Apes are primates. Primates are mammals that share the following characteristics:

  • hair instead of fur
  • fingernails instead of claws
  • opposable thumbs
  • higher brain-to-body size ratio, high level of intelligence
  • prehensility (ability to grasp with fingers and/or toes)
  • padded digits with fingerprints
  • binocular vision i.e. both eyes focus on one object (depth perception)
  • reduced olfactory sense and dependent on vision more than smell

People often confuse apes and monkeys. Although there are a number of differences between apes and monkeys (apes have a longer lifespan, larger body size, larger brain-to-body size ratio, and higher intelligence); the main difference is that monkeys have tails and apes do not have tails.

The difference between great apes and lesser apes is general size. There are two types of lesser apes: gibbons (SE Asia) and siamangs (SE Asia). There are four types of great apes: gorillas (Africa), bonobos (Africa), orangutans (SE Asia), and chimpanzees (Africa).



Chimpanzees are great apes that live in the tropical rain forests of Africa from Sudan and Tanzania in the East to Senegal and Angola in the West. Democratic Republic of the Congo has the largest population, although chimpanzees have become extinct in some areas. They grow to reach heights of three to five feet, and weigh up to 120 to 200 pounds. They are predominantly black, sometimes with gray on their back after 20 years of age.


Orangutans are found in the tropical rain forests of only two islands in the world: Sumatra (in Indonesia) and Borneo (in Malaysia and Indonesia).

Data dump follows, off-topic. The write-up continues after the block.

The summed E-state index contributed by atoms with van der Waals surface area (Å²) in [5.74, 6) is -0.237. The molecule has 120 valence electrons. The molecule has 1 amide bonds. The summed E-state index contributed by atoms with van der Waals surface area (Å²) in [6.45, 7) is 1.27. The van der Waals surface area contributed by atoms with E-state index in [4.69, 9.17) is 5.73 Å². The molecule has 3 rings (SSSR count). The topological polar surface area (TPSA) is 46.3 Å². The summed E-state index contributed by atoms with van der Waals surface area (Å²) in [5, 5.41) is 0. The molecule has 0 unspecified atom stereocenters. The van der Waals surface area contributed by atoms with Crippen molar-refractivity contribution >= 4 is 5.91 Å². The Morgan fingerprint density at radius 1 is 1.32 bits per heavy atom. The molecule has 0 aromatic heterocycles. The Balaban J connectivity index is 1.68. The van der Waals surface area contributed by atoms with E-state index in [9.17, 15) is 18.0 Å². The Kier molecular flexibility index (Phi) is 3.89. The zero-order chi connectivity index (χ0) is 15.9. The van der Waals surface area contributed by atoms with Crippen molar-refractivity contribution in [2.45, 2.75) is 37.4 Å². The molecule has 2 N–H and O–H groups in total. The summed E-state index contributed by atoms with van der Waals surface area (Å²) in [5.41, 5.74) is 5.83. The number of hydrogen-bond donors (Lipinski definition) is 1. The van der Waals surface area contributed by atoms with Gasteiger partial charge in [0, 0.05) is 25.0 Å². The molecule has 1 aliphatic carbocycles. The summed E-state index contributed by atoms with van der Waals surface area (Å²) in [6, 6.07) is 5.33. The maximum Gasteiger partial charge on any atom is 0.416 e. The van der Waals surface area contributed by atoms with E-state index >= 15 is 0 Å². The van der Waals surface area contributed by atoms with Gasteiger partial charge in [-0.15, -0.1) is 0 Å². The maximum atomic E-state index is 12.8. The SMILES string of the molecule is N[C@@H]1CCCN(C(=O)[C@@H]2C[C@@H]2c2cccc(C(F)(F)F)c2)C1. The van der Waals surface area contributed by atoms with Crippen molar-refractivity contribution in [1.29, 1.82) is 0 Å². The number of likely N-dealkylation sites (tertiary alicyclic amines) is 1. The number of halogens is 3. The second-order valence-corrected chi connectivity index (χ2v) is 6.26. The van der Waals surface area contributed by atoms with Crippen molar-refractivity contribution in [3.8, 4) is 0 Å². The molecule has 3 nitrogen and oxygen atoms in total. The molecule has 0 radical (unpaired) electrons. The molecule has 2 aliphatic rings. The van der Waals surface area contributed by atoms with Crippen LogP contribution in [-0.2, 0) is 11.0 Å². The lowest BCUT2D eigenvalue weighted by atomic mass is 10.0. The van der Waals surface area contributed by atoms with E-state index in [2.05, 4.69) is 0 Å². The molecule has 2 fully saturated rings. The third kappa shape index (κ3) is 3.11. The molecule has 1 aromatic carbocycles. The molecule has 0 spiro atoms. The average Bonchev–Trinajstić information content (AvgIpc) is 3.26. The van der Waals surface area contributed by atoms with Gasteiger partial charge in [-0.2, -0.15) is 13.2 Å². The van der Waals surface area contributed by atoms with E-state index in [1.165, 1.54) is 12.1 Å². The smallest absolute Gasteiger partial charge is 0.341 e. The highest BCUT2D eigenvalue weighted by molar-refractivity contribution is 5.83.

They are the largest arboreal (tree dwelling) animal in the world, reaching heights of four to five feet and weights of 125 to 235 pounds or more. Orangutans are reddish-brown in color and some males grow white or yellow beards. Also characteristic are their bare faces with round eyes and small ears; their long, shaggy hair; long arms; and curled fingers and feet.


We Need Your Help

As the only accredited orangutan sanctuary in the country and one of a handful of accredited chimpanzee sanctuaries, the Center for Great Apes has been rescuing great apes for 30 years. The Center for Great Apes does not receive funding from the federal or state governments. We are supported by donations from generous people like you, who care about the future of our orangutans and chimpanzees (both endangered species).

Center for Orangutan and Chimpanzee Conservation, Inc. dba Center for Great Apes is a 501(c)(3) nonprofit organization, FEID 65-0444725.

© 2020 Center for Great Apes. All Rights Reserved.

Scroll to Top